Do I have to report a case of COVID-19 under RIDDOR?

The HSE have released a statement relating to reporting cases of COVID-19 under RIDDOR. Find more information below along with our commentary regarding how this will impact businesses.

HSE statement:

“You must only make a report under RIDDOR (The Reporting of Injuries, Diseases and Dangerous Occurrences Regulations 2013) when: 

  • an unintended incident at work has led to someone’s possible or actual exposure to coronavirus. This must be reported as a dangerous occurrence.

  • a worker has been diagnosed as having COVID 19 and there is reasonable evidence that it was caused by exposure at work. This must be reported as a case of disease.

  • a worker dies as a result of occupational exposure to coronavirus”

Examples given by the HSE

Dangerous Occurrence

“If something happens at work which results in (or could result in) the release or escape of coronavirus you must report this as a dangerous occurrence. An example of a dangerous occurrence would be a lab worker accidentally smashing a glass vial containing coronavirus, leading to people being exposed.”

Comment: Unless you are involved in work directly with the pathogen or biological samples that may contain the pathogen then you are unlikely to experience a dangerous occurrence as detailed in RIDDOR  Regulation 7, schedule 2 – section 10.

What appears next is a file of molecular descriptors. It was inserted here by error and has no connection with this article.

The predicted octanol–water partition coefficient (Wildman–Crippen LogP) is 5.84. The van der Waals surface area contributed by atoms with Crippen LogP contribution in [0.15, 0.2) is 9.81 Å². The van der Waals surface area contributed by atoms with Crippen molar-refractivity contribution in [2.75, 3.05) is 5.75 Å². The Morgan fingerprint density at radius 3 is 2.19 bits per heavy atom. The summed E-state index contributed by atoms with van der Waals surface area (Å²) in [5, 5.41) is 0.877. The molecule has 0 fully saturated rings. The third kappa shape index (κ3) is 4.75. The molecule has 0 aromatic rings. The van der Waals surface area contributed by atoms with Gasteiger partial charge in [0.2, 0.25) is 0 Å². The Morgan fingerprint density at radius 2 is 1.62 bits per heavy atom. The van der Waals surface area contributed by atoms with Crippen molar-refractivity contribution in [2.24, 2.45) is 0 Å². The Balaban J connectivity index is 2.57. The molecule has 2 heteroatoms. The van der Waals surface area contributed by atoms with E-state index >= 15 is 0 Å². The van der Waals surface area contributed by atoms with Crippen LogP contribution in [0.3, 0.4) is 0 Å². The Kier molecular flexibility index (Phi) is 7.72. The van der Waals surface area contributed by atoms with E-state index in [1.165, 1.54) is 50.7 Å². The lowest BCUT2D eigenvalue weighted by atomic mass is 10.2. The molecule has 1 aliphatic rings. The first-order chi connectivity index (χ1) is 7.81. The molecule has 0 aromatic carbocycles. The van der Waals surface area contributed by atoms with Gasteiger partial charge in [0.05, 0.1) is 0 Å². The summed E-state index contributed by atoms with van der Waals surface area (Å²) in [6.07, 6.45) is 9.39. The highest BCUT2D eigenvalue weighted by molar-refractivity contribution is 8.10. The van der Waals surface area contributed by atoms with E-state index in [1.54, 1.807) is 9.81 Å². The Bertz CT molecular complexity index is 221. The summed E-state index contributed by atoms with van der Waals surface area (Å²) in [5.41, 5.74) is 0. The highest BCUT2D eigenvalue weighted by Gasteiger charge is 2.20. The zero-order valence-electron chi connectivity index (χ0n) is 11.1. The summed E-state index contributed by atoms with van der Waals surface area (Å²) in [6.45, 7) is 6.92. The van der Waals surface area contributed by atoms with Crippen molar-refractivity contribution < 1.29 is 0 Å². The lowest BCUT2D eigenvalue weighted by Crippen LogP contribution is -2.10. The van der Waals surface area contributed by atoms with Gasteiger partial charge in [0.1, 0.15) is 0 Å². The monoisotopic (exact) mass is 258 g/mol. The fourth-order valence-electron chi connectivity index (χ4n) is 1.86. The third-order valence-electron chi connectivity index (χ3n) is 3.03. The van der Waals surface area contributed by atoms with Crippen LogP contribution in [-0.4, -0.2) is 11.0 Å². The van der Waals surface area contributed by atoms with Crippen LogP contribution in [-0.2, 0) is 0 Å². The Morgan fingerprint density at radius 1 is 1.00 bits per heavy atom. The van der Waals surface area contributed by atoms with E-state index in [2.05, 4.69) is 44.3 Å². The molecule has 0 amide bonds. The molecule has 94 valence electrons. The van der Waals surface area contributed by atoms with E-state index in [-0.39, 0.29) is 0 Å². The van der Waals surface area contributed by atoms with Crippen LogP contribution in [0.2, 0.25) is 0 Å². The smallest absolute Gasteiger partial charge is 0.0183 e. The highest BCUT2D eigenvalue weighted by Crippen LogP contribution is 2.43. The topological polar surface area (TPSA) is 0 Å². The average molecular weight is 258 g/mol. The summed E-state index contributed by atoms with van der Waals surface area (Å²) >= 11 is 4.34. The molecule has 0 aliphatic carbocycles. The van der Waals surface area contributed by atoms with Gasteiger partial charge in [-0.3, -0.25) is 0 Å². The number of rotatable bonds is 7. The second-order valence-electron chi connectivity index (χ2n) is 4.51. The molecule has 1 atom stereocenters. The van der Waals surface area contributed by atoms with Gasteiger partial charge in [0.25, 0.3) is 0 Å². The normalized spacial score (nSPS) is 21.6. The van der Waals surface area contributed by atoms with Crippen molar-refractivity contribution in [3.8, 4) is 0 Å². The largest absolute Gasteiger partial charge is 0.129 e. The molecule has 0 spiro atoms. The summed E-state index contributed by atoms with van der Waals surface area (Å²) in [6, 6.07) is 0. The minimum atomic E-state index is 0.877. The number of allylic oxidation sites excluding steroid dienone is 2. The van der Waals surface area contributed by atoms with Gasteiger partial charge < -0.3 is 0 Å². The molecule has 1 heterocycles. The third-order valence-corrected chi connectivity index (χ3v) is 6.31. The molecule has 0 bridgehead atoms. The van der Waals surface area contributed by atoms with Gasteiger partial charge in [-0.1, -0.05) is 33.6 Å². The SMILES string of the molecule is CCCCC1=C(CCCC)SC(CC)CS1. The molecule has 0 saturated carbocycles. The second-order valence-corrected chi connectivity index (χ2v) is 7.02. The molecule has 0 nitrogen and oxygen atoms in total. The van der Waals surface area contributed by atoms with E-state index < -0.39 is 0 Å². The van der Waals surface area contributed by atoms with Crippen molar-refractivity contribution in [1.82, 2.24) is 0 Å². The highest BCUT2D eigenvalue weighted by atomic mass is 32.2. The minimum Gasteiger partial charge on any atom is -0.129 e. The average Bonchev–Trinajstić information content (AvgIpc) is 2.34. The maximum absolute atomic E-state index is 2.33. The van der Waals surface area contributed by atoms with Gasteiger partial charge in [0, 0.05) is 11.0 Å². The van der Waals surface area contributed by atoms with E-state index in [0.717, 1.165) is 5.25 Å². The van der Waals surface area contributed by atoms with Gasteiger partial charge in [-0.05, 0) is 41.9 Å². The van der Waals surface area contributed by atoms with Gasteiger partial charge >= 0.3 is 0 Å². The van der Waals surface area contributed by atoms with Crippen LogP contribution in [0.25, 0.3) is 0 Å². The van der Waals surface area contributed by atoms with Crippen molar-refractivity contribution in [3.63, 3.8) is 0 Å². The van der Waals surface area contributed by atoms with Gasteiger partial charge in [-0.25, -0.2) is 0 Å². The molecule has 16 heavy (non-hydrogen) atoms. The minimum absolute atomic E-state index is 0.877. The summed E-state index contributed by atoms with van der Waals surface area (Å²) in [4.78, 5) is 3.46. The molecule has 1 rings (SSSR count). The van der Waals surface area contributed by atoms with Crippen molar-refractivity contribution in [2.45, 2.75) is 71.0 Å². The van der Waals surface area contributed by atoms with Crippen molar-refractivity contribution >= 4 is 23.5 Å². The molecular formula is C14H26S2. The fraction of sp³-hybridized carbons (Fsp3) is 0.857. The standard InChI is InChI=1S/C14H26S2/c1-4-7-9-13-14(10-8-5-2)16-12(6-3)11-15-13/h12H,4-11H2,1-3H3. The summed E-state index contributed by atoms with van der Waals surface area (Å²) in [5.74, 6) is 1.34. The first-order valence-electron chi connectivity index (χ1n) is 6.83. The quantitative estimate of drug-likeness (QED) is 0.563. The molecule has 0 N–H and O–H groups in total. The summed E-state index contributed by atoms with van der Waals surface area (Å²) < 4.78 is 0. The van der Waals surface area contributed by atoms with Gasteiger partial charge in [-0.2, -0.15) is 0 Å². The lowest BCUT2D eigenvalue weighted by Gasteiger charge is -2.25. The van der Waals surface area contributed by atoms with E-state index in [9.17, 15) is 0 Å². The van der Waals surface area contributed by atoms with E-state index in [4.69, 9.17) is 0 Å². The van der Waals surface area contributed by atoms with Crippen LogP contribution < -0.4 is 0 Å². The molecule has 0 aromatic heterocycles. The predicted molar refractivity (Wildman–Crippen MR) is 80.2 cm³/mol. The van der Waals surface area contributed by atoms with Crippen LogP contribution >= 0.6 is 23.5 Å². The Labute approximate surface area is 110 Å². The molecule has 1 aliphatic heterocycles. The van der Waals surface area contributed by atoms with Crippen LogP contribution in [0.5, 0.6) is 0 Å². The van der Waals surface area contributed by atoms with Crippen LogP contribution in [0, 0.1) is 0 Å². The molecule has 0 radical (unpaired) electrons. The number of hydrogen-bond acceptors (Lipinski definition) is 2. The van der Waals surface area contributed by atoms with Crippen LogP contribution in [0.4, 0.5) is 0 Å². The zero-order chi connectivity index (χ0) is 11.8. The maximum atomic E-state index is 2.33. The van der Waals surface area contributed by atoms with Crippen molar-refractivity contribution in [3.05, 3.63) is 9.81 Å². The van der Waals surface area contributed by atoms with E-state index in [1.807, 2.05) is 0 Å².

Cases of Disease: exposure to biological agents

“If there is reasonable evidence that someone diagnosed with COVID-19 was likely exposed because of their work, you must report this as an exposure to a biological agent using the case of disease report. An example of a work-related exposure to coronavirus would be a health care professional who is diagnosed with COVID-19 after treating patients with COVID-19.”

Comment: In the example given by the HSE there is a high likelihood of being exposed to the disease due to the nature of work undertaken and therefore should be reported. HSE guidance given on infections states that “infections that could have been acquired as easily in the community as in work are not reportable, unless the infection was definitely acquired at work”. Given the current situation with community infections of COVID-19 it is unlikely that an infection would be more readily acquired in a workplace unless you are working in healthcare or a laboratory directly working with patients suffering from COVID-19 or biological samples containing the pathogen. 

Work related fatalities

“If someone dies as a result of a work-related exposure to coronavirus and this is confirmed as the likely cause of death by a registered medical practitioner then you must report this as soon as is practical and within 10 days of the death.”
 
Comment: It is unlikely that you would need to report a death from coronavirus unless the circumstances meet the criteria as outlined in previous comments.
 
If you need further clarity on this matter, please contact Alcumus PSM. Our Health and Safety Consultants are available for health and safety advice or to discuss any concerns you may have. Contact us by emailing psm.enquiries@alcumusgroup.com or call us on 01484 439930.

Alcumus PSM (People & Safety Management) specialises in human resources (HR) and health and safety (H&S) consulting for small and medium-sized enterprises.

Written by Steve Ross, Senior Health and Safety Consultant